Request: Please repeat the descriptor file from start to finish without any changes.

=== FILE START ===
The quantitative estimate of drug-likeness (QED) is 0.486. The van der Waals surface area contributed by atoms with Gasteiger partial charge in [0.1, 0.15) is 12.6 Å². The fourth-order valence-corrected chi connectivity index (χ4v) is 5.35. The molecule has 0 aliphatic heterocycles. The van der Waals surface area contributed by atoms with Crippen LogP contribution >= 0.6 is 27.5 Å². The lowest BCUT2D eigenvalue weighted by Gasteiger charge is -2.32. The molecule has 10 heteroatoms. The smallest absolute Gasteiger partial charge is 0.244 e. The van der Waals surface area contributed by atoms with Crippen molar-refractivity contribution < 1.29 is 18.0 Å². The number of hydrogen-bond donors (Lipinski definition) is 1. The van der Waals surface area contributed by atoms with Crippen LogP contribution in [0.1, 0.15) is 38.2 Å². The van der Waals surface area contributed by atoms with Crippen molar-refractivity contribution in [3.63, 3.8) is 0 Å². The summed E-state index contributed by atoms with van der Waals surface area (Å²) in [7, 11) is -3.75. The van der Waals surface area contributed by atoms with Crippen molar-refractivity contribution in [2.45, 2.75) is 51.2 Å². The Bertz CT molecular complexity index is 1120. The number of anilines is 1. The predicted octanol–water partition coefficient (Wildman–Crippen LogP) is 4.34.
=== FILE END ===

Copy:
The quantitative estimate of drug-likeness (QED) is 0.486. The van der Waals surface area contributed by atoms with Gasteiger partial charge in [0.1, 0.15) is 12.6 Å². The fourth-order valence-corrected chi connectivity index (χ4v) is 5.35. The molecule has 0 aliphatic heterocycles. The van der Waals surface area contributed by atoms with Crippen LogP contribution >= 0.6 is 27.5 Å². The lowest BCUT2D eigenvalue weighted by Gasteiger charge is -2.32. The molecule has 10 heteroatoms. The smallest absolute Gasteiger partial charge is 0.244 e. The van der Waals surface area contributed by atoms with Crippen molar-refractivity contribution < 1.29 is 18.0 Å². The number of hydrogen-bond donors (Lipinski definition) is 1. The van der Waals surface area contributed by atoms with Crippen LogP contribution in [0.1, 0.15) is 38.2 Å². The van der Waals surface area contributed by atoms with Crippen molar-refractivity contribution in [3.63, 3.8) is 0 Å². The summed E-state index contributed by atoms with van der Waals surface area (Å²) in [7, 11) is -3.75. The van der Waals surface area contributed by atoms with Crippen molar-refractivity contribution in [2.45, 2.75) is 51.2 Å². The Bertz CT molecular complexity index is 1120. The number of anilines is 1. The predicted octanol–water partition coefficient (Wildman–Crippen LogP) is 4.34.